$$[x_0, x_1, x_2, x_3/2, 0, 0, (x_3/2)^*, x_4, x_5]$$

Where $(x_3/2)^*$ represents the complex conjugate of $x_3/2$.

Related questions with additional details related to the proper splitting are here and here.

Intuition for Padding in the Time Domain

Due to the reciprocity in the DFT, similar considerations in the frequency domain would apply in the time domain by swapping maximum time with maximum frequency. The more detailed frequency domain explanation is given to be more intuitive for anyone familiar with sampling. However, in general for either domain, padding in the center of a sequence will increase the "length" in either domain without distorting the original samples. ("Length" implying the sampling frequency in the frequency domain, or the time duration in the time domain). Below is a simple time domain example, followed by a more detailed frequency domain explanation where we see the same property holds and why.

Consider the time domain sequence given by:

$$x[n] = [1, -1, 1, 1, -1]$$

The DFT of this sequence is:

$$X[k] = [ 1, -1.236, 3.236, 3.236, -1.236]$$

The Discrete Time Fourier Transform (which the DFT samples lie on) is plotted below together with the selection given as $X[k]$ above.

DTFT

Note that the result $X[k]$ for the particular time domain sequence used is real (due to the symmetry I chose in the sequence and that the samples are real). Likewise the DTFT plotted above is completely real.

Only when we pad zeros in the proper center of the sequence, will the result continue to be real and fall exactly on the plot above. Padding zeros to the end or off-center will result in the samples from the DTFT having the same magnitude as above but with introduced phase offsets (so introduces a linear phase distortion; linear as the phase introduced is proportional to the frequency index).

Intuition for Padding in the Frequency Domain

The N-sample DFT typically has the bins extending from bin 0 to bin N-1 corresponding to the frequencies of DC up to nearly the sampling rate (1 bin less than what would correspond to the sampling rate. Due to periodicity in the DFT, these are equivalent to the DFT bins corresponding to the frequencies in the first Nyquist zone ($|f|< f_s/2$ where $f_s$ is the sampling rate) and as mapped with the fftshift function in MATLAB/Octave and Python scipy.signal.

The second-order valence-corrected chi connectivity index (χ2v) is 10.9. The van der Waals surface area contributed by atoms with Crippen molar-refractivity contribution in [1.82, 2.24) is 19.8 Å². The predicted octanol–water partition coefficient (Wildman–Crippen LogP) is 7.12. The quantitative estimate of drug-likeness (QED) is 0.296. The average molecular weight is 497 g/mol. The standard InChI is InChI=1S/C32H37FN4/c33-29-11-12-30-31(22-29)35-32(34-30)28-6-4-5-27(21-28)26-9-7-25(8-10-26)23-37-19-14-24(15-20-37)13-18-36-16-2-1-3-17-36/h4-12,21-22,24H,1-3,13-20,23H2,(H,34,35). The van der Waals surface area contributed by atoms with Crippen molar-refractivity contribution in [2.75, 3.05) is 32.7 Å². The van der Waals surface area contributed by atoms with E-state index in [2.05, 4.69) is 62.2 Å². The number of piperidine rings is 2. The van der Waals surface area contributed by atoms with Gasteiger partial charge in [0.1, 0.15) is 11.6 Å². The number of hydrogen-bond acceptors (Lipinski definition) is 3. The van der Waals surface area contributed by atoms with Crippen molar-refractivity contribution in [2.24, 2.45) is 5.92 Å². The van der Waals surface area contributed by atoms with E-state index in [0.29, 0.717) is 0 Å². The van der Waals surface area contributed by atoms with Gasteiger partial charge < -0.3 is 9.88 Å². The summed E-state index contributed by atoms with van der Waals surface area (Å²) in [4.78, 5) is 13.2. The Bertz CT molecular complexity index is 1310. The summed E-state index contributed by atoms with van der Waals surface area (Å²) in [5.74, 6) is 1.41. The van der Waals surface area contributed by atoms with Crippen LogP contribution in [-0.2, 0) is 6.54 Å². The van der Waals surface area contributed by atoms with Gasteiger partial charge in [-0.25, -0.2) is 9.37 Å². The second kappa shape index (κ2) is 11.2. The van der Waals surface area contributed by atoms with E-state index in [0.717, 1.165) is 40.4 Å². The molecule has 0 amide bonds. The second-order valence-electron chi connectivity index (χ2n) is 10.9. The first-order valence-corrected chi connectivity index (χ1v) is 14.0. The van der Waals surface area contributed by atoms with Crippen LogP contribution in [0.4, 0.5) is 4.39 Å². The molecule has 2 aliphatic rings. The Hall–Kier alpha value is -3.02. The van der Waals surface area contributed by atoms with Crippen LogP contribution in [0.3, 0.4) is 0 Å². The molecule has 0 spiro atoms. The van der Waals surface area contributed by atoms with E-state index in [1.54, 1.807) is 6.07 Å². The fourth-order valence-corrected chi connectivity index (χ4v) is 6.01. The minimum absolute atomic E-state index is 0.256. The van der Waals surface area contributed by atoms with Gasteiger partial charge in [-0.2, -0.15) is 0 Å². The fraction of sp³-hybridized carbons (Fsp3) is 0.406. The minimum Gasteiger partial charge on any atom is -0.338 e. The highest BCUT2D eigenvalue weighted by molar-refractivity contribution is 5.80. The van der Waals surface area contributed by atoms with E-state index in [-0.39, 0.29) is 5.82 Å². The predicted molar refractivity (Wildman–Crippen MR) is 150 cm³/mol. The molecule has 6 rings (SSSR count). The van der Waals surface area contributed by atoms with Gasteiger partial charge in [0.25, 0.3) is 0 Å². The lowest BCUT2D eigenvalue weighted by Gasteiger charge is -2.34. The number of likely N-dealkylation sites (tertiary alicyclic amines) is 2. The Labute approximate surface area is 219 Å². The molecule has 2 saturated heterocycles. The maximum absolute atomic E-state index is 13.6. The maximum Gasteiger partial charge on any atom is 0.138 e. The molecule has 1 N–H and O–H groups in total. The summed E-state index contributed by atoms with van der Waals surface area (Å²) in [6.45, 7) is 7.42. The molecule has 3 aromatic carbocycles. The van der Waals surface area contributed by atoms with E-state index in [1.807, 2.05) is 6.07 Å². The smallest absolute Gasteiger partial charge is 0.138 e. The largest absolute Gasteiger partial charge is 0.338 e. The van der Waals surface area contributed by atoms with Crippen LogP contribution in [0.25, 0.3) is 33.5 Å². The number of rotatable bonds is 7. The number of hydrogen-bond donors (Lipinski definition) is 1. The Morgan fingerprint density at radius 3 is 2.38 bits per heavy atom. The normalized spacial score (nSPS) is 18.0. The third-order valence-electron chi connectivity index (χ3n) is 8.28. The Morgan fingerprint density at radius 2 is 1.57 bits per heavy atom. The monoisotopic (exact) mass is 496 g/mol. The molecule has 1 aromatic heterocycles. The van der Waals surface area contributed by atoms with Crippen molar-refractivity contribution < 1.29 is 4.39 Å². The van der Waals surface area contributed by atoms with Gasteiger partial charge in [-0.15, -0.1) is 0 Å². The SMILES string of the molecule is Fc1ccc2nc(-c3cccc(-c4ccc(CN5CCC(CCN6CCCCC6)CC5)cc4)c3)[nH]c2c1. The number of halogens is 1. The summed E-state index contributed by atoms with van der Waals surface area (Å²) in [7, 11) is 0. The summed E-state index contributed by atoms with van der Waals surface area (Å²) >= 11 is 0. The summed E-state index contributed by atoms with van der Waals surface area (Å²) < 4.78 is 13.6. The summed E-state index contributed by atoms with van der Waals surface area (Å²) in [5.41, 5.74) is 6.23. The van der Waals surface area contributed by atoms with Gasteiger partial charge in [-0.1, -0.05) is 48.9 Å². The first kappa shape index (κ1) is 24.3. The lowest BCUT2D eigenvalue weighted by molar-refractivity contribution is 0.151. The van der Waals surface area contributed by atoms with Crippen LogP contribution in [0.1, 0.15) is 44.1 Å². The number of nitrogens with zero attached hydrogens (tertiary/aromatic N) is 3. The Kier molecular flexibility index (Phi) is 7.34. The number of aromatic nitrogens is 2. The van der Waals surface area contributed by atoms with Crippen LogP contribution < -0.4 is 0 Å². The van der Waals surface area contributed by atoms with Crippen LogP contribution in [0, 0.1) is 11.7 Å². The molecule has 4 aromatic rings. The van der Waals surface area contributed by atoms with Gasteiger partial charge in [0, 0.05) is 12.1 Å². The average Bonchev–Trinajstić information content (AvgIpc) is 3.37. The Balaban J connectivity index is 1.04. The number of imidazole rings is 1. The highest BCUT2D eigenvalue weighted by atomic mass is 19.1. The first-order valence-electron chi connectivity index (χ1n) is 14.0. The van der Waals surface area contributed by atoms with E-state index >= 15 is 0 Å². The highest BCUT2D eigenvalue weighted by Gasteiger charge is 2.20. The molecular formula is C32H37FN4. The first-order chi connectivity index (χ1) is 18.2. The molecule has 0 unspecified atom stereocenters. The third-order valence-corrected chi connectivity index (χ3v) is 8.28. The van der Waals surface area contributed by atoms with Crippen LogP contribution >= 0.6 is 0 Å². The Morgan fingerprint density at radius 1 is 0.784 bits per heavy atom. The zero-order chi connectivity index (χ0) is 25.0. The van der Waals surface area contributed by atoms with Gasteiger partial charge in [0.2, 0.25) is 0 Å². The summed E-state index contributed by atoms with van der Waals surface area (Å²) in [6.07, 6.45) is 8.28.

If we wish to increase the sampling rate associated with the DFT samples while maintaining all signals in the first Nyquist zone, we should then pad the frequency domain DFT result in the center.

This may be made clearer by observing the spectrum plots below showing the representation of a continuous-time (CT) sinusoid in the DFT, along with the spectrum of the sampling process and the resulting spectrum of the discrete-time (DT) sinusoid. If these graphics aren't completely clear, I add more detail on their background at the end of this post. We see how the DFT covers the frequency range from DC to the sampling rate, but also the periodicity in the DFT result such that if we moved the shaded region to the left or right, we could still convey all the information contained about the original signal: the signal component at the upper end of the DFT equivalently represents the "negative frequency" components in the signal.

Spectrum for lower sampling rate case

If we only wanted to indirectly create a new DFT that would be equivalent to sampling the original signal at a higher sampling frequency, then we should zero pad in the middle of the DFT as demonstrated in the graphic below.

Spectrum for higher sampling rate case

Side note: in the actual DFT outputs for the DFT of a sinusoidal tone we would also see many additional non-zero samples as "spectral leakage" except for the convenient case that the sampling rate is an integer multiple of the frequency of the sinusoidal tone.

If the above plots are confusing, please see this post for more background information. Basically the sampling of a signal is the process of multiplying a signal with periodic impulses in time. The Fourier Transform of periodic impulses in time is periodic impulses in frequency (which is what we see in the graphics above). Multiplication in the time domain is identical to convolution in frequency domain. The spectrum for the discrete-time (DT) sinusoid is the result of convolving the CT Sinusoid with the spectrum of the sampling process.

For further examples of this specific to the Bluestein algorithm in this question and the DFT used for efficient circular convolution, and how the zero padding in the middle of a sequence can be done, please see this other post.